Country Cuisine – TASTE! of Summer 2008

Sunday’s Taste! of Summer was like an event straight out of my dreams. Blue sky, bright sun, swift breeze, and in the shadow of two historic grain elevators, some of the freshest produce Alberta farmers had to offer, prepared by regional chefs with an understanding and appreciation for the local.

So picturesque

I bought my tickets for the annual event about two weeks prior just in case, and was relieved that I had done so when I saw the “sold out” sign tacked up near the entrance. Admission in advance was $15 per person (plus service charges), though we were each provided with $5 worth of food tickets upon entry.

Menus in hand, we perused our options. There were 12 vendors in total (roughly a quarter compared to a Taste of Edmonton) that offered about two dozen dishes or drinks. We started with Mexico Lindo‘s Lamb in Adobe and Lola Canola‘s Raspberry Sweetini.

The Lola Canola gals

Sweetini and Lamb in Adobe

We’re still not sure what was in the lamb sauce, but with our palettes, we detected a fair comparison to Indian cuisine. Still, with the sample’s tender, easily shredded meat, there were no complaints from either of us. The Sweetini had hints of basil and honey, and is a drink I could see served out on a patio on a warm day.

Stephen Tchir Trio provided some jazzy ambiance

Next up were two more meat dishes – Lily Lake Resort‘s Wild Boar Roasted on a Spit with Homemade Apple Chutney and CareIt Urban Deli’s Spring Creek Ranch Tip Sirloin stuffed in English Yorkshire Pudding (a mouthful, yes).

Slicing boar

Wild Boar with Apple Chutney

Sirloin stuffed in Yorkshire Pudding

The unfortunate result of roasting the boar for several hours was dry meat, though the apple chutney did help freshen up each bite somewhat. The charred bits of skin really were the best part, however. As for the Yorkshire Pudding? Mack and I could have spent our entire ticket fortune at that booth – the meat was juicy, the gravy was rich and oh-so-savoury, and though we first balked at the idea of a Yorkshire Pudding shell, the fluffy chewy exterior worked somehow. So good.

Mack enjoys the pudding

We weren’t too optimistic that any other dish could follow CareIt’s, but we tried to find one. Mack chose a Traditional Buckwheat Bread from Bricco Ristorante Italiano, while I had to have a plate of Sweet Herb Salad from Inspired Market Gardens.

Buckwheat Bread

Gwen prepares the salad

Mack likened the buckwheat, potato, onion and bacon-stuffed loaf to a perogy of sorts, and I couldn’t disagree. As for my salad, it tasted just like I remembered, and the black currant vinaigrette was a great pairing to bring out the sweet yet delicate flavours from the colorful flowers.

Using our last few tickets, Mack tried some beer from the Rough Neck Brewing Company, and we returned to the Inspired Market Gardens booth for two scoops of Herb & Flower Sorbet.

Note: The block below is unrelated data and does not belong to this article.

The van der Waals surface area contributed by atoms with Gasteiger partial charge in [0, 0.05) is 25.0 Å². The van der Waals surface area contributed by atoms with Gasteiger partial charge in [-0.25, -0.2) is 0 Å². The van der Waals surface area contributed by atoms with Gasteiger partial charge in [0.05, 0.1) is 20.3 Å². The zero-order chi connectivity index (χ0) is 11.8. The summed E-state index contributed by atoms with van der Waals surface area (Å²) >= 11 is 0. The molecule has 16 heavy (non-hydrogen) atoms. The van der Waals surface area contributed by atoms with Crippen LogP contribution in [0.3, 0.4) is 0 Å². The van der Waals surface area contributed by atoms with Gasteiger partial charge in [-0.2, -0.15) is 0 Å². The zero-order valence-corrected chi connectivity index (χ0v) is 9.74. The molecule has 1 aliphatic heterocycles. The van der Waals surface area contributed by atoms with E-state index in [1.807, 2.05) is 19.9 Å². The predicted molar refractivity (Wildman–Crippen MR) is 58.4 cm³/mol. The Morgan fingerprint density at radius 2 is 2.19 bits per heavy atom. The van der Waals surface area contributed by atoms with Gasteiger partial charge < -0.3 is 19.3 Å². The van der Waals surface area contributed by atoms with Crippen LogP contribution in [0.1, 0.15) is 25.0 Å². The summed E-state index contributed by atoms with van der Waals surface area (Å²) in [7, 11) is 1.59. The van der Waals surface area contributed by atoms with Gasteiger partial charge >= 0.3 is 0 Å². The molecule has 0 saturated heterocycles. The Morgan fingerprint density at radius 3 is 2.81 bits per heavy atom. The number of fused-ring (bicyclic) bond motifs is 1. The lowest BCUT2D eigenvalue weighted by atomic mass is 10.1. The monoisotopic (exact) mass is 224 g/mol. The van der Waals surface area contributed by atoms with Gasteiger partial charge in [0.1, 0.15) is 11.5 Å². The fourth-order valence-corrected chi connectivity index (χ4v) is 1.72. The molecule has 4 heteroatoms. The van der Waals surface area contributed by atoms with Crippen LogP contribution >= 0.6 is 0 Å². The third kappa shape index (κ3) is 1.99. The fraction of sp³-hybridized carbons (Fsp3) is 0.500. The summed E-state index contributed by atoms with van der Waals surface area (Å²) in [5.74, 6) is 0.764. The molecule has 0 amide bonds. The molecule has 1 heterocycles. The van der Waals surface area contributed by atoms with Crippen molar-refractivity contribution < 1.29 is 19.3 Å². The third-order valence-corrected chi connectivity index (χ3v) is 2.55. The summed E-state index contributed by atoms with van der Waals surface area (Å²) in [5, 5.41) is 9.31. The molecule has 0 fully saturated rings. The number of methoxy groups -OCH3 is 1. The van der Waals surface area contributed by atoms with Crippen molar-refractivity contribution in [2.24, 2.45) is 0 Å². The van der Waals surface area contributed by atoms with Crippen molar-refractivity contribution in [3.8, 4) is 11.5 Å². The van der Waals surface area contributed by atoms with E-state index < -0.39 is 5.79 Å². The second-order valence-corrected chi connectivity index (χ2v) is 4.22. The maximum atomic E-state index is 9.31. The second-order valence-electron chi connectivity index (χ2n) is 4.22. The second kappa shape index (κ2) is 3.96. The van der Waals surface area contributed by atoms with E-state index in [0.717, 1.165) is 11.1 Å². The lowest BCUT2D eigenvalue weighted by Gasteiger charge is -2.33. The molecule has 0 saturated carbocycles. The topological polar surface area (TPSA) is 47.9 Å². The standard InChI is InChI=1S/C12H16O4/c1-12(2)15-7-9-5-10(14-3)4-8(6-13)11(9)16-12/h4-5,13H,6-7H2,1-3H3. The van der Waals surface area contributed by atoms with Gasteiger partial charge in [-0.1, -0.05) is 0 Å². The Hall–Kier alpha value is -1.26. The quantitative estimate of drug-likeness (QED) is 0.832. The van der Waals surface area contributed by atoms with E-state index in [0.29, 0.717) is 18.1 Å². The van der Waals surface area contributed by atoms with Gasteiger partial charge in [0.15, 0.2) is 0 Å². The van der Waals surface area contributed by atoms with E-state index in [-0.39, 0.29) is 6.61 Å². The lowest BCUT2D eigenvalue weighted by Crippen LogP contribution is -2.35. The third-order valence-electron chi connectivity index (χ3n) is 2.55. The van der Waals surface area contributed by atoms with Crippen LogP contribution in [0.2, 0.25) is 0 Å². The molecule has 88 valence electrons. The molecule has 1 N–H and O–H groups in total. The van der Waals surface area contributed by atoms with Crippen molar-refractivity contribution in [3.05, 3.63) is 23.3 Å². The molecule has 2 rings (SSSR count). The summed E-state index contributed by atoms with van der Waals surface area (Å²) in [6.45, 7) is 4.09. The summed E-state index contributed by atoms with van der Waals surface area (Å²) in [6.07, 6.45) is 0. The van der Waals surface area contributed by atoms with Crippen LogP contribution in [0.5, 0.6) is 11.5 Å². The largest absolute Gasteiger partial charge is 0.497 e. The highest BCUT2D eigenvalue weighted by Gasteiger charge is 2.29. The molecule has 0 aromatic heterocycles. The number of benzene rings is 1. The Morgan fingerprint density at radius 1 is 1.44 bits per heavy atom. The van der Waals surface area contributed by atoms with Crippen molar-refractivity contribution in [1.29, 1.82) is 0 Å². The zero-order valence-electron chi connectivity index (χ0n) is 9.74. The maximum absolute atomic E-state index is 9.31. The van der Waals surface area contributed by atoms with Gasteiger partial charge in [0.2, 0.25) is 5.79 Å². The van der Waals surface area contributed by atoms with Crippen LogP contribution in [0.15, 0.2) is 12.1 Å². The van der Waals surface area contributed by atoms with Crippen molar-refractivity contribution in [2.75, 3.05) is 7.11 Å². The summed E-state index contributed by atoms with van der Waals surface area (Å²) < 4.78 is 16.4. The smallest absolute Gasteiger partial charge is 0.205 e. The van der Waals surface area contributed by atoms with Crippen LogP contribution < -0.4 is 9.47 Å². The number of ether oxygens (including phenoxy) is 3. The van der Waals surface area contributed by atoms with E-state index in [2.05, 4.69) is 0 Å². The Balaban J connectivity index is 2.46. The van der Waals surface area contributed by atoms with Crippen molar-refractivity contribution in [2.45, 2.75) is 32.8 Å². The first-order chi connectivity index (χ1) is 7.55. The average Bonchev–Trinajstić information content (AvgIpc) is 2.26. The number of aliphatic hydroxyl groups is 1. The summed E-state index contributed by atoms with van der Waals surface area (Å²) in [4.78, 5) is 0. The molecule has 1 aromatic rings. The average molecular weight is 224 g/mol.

Raspberry-tarragon and Lavender Sorbet (a very generous serving)

The vendor indicated that the sorbet couldn’t be sold at the City Centre Market due to a lack of power to keep a freezer operating, and it really is a shame. The delicate dessert was refreshing, and so unique, and should be available for more people to try.

The entire experience was relaxing – the grass (as opposed to pavement) helped, as did the space to move around and ample seating areas. The menu also came rolled with a second sheet of paper titled “Our Chefs, Producers and Artisans”, and provides a detailed listing and contact information for all of the vendors present that day – this is something the Taste of Edmonton organizers should look at – actively promoting the restaurants as opposed to the one-shot food at the event itself.

I do think the limited number of people allowed into the site (capped at 350) and shorter time frame for the event meant that the vendors could focus on providing bigger portions of good food (for example, Mexico Lindo also has a booth at Taste of Edmonton, but have pupusas and fried ice cream on their menu instead of lamb).

To end off the evening, we decided to go on a short tour of the grain elevator.



It was such a lovely day overall. I encourage you to check out next year’s Taste of Summer event, or, if you can’t wait that long, Edmonton’s Countryside is running their 6th Annual Country Soul Stroll this weekend (July 19 & 20), where everyone is invited to visit farms and attractions in townships around the city.

7 thoughts on “Country Cuisine – TASTE! of Summer 2008

  1. I loved reading your description of the day, hearing your thoughts on the food, and of course looking at the delicious pictures. I also thought it was magical; the setting is incredible. The event has taken several forms over the past five years and I feel that it finally might be coming into its own! Plus, I loved inventing the raspberry sweetini!

  2. It was a lovely event – my first visit, but such a great one that I will definitely be back next year! Thanks for visiting my blog!

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